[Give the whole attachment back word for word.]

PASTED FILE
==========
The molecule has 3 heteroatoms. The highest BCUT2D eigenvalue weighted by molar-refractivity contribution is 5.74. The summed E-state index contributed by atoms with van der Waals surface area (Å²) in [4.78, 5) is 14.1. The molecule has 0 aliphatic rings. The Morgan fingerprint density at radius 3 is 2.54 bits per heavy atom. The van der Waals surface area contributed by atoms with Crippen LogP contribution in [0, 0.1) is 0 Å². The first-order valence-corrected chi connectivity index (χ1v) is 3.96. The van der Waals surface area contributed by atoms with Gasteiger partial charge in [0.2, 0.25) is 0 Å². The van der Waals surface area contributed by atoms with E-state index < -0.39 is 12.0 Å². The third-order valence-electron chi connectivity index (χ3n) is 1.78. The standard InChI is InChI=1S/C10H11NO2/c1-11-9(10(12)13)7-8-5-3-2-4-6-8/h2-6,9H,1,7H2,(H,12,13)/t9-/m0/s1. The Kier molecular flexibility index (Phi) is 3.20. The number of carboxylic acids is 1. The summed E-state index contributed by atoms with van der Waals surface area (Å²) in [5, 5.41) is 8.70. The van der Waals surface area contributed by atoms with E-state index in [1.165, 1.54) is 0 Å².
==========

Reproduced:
The molecule has 3 heteroatoms. The highest BCUT2D eigenvalue weighted by molar-refractivity contribution is 5.74. The summed E-state index contributed by atoms with van der Waals surface area (Å²) in [4.78, 5) is 14.1. The molecule has 0 aliphatic rings. The Morgan fingerprint density at radius 3 is 2.54 bits per heavy atom. The van der Waals surface area contributed by atoms with Crippen LogP contribution in [0, 0.1) is 0 Å². The first-order valence-corrected chi connectivity index (χ1v) is 3.96. The van der Waals surface area contributed by atoms with Gasteiger partial charge in [0.2, 0.25) is 0 Å². The van der Waals surface area contributed by atoms with E-state index < -0.39 is 12.0 Å². The third-order valence-electron chi connectivity index (χ3n) is 1.78. The standard InChI is InChI=1S/C10H11NO2/c1-11-9(10(12)13)7-8-5-3-2-4-6-8/h2-6,9H,1,7H2,(H,12,13)/t9-/m0/s1. The Kier molecular flexibility index (Phi) is 3.20. The number of carboxylic acids is 1. The summed E-state index contributed by atoms with van der Waals surface area (Å²) in [5, 5.41) is 8.70. The van der Waals surface area contributed by atoms with E-state index in [1.165, 1.54) is 0 Å².